Ever got doubts like, “how should I attempt my mock test?”, “how many questions should be attempted in the mocks?”, “how to reduce negative marking?”, etc.
So, let’s discuss how a law aspirant should approach mock test papers for getting best attempt in the final examination.
First and the foremost thing is consistency. Motivation can end after the fourth day, but if you are consistent in your practice and preparation; you can improve in your mock test performances very easily.
Now, let’s discuss our approach to solve mocks in points:
· Keep a timer when you practice a mock. Give it like an actual CLAT exam, in 120 minutes. If you are attempting the mock at home, then give it in your room with no disturbance, creating a simulation of a test centre. Treat mocks like actual CLAT & actual CLAT will be a mock for you!
· Prepare yourself for a hot summer day (3-5 PM), so whenever you are writing mock, try to attempt it without any AC, cooler or fan. Try to adapt to the environment which you may get at the centre!
· Now, give five-six mocks, changing your preference of order of sections that you attempt first and then onwards. So, you can experiment to identify, which order of sections, fetch you the highest marks.
· Keep a fixed time for each section. Do not continue solving the questions of the same section after time lapses. Do watch your time carefully. Shift to the next section when time gets over. This is how you should attempt a mock. And thus, when you get time in the end, you can come back and solve the remaining questions of that section.
· Try to read the questions with full focus. During those two hours do not think of anything else. When you will write the actual exam, you will face a lot of disturbances, and probably you will get less time comparatively, but you need to prepare yourself for every externality which can happen. FOCUS ON THE QUESTIONS. It’s not like, you are attempting mock at home, in between having lunch, then solving few questions, then calling a friend and then finishing the paper! Be sincere with your time and investment.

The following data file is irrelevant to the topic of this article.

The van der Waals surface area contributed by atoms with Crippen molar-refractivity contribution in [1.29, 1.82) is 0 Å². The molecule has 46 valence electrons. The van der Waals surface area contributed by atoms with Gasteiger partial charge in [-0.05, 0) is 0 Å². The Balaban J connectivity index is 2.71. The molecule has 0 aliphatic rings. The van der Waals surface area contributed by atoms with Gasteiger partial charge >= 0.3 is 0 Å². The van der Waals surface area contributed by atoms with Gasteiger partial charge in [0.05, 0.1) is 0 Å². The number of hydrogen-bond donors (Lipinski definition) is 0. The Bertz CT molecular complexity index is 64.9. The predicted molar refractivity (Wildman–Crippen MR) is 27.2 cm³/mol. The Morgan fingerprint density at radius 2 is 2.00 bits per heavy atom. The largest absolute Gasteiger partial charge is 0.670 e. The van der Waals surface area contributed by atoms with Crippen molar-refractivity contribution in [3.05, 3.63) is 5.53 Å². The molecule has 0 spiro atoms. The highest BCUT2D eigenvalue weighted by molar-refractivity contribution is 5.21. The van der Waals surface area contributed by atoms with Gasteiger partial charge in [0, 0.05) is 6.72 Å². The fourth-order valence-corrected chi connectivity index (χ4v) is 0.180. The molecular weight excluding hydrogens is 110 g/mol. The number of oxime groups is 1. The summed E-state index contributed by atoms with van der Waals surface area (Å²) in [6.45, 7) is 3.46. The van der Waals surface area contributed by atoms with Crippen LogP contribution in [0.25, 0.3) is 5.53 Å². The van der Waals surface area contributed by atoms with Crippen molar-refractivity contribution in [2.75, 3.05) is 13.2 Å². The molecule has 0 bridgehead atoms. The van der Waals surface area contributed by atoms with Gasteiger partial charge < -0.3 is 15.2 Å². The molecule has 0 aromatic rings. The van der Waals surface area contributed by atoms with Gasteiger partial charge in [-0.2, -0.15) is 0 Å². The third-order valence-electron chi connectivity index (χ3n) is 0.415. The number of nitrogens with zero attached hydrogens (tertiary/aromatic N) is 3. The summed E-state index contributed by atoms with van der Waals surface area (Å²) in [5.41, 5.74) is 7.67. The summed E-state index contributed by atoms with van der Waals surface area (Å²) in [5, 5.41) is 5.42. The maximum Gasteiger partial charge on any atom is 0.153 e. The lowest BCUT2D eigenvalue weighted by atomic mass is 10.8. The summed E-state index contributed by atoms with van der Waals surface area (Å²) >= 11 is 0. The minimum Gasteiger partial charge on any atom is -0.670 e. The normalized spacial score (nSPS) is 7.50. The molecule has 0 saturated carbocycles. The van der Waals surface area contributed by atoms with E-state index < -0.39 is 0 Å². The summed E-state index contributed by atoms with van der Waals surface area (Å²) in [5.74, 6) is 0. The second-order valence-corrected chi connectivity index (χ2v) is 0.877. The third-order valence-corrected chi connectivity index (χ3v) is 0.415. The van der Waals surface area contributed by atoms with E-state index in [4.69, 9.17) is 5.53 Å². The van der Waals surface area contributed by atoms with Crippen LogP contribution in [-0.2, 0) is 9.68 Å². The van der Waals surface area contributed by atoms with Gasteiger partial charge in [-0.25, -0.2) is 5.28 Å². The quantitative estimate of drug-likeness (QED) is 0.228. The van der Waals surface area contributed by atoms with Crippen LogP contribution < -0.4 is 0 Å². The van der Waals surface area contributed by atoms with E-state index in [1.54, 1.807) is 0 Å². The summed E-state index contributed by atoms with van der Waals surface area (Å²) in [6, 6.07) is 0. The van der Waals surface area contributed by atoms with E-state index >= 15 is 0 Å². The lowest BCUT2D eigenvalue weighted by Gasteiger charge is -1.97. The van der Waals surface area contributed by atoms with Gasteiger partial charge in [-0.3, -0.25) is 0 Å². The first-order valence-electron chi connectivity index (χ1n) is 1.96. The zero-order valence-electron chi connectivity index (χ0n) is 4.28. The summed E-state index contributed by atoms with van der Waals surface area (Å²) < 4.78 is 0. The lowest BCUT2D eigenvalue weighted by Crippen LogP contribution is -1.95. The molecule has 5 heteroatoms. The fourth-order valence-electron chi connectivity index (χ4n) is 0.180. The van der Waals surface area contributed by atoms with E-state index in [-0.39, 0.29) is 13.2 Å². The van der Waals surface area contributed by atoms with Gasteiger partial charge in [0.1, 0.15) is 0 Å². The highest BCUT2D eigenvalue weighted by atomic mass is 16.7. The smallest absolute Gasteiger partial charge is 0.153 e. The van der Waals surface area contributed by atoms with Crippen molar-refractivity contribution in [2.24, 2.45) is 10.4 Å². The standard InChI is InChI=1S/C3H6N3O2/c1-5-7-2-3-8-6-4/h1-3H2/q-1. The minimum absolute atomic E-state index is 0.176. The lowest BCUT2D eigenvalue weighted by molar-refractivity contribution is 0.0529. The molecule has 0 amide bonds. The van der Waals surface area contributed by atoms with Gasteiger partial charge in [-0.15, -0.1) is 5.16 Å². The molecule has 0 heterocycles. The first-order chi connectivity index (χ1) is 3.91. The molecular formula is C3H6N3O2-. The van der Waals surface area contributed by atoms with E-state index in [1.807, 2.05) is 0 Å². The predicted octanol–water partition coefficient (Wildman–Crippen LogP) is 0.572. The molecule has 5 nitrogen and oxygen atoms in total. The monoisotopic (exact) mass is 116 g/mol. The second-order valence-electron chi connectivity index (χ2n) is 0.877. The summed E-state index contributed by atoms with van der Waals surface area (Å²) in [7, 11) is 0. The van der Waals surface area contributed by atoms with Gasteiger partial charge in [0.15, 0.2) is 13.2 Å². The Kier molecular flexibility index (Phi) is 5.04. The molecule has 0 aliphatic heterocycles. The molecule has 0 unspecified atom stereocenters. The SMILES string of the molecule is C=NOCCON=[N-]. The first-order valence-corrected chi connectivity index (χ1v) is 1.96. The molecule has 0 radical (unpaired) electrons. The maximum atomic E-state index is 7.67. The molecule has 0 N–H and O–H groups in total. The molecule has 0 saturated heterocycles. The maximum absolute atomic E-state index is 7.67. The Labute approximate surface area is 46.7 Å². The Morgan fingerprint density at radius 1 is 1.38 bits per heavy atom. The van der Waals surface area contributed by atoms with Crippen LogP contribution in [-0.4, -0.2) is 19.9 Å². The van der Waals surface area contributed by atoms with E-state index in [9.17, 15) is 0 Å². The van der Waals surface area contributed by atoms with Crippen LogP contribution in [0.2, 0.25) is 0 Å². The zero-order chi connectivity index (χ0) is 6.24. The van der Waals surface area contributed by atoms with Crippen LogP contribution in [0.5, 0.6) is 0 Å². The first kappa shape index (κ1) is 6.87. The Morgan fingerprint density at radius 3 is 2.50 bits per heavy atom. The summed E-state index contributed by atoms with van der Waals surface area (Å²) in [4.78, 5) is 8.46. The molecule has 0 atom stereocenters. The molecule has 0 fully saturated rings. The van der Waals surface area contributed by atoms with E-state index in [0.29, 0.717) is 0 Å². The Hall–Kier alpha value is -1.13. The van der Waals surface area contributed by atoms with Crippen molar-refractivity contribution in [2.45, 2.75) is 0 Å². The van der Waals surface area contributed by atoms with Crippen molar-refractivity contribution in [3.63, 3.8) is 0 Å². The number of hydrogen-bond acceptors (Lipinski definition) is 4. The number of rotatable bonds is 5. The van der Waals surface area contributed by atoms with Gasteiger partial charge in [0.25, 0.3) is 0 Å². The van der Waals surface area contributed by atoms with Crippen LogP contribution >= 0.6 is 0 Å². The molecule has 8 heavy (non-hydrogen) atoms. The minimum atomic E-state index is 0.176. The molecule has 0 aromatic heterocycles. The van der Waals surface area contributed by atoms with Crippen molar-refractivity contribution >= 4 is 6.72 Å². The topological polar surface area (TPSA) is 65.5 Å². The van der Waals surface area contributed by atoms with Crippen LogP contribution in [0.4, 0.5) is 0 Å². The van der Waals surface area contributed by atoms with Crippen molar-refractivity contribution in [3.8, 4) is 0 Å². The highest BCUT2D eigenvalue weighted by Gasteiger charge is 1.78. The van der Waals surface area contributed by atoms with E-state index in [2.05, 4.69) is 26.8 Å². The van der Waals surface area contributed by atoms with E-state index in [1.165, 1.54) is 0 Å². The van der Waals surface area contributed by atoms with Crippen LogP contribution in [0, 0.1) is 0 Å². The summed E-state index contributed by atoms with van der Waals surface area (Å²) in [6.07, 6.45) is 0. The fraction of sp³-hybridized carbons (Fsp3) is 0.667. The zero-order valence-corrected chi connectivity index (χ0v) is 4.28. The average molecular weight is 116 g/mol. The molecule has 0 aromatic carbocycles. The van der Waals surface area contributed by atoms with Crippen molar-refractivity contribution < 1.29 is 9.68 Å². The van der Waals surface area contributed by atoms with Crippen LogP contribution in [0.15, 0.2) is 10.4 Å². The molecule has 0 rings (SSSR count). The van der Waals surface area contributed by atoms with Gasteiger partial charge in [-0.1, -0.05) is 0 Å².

· Try to be focused and understand the question in the first reading itself. Practice will lead you to that stage as well; you will be able to understand the question to answer it in seconds.
· You can have two-three rounds of question papers. So, in the first round solve and write all the questions you are sure shot about. Attempt them. Encircle or you can mark the questions which you want to solve in the second round. These are questions in which you are a little doubtful about the answer, confused between two options; solve these questions in second round, fill the OMR sheet then. In the third round try and attempt those questions that you are not sure about; probably you don’t know anything about them. But still you can try; and if you get the answer or even sometimes you think strongly of an option; with the help of logics and analysis of the options, you can mark the option. Rest questions you can leave.
· Again, try and experiment in the starting mocks, with the sections you pick; the time when you fill the OMR sheet; experiment like filling it after every section or filling it at the end after solving the whole paper or finishing it after every round (as discussed in above point). And then decide which strategy best suites you.
· Also, do not forget to carry two-three good HB pencils, and other stationary required. Fill the circles nicely. First make an outline and then darken it. Carry a water-bottle and other essentials.
· Lastly, try to make your schedule such that you are not in a habit of sleeping between 3-5 PM. Otherwise, it will affect you on the D-day. Also, do not have a heavy lunch, otherwise, you will feel sleepy during exam (for sure)!
Practicing high quality mocks are very important for getting feel of the final exam. You can check Acing CLAT’s sample papers in the resource section after login. GNLU students have designed the mock test papers for the upcoming law students; who else will better guide you than the one who have themselves cleared this exam!
All the Best!
Co-founder & Mentor,
This Post Has 2 Comments
Good info. Keep it up
thank you 😉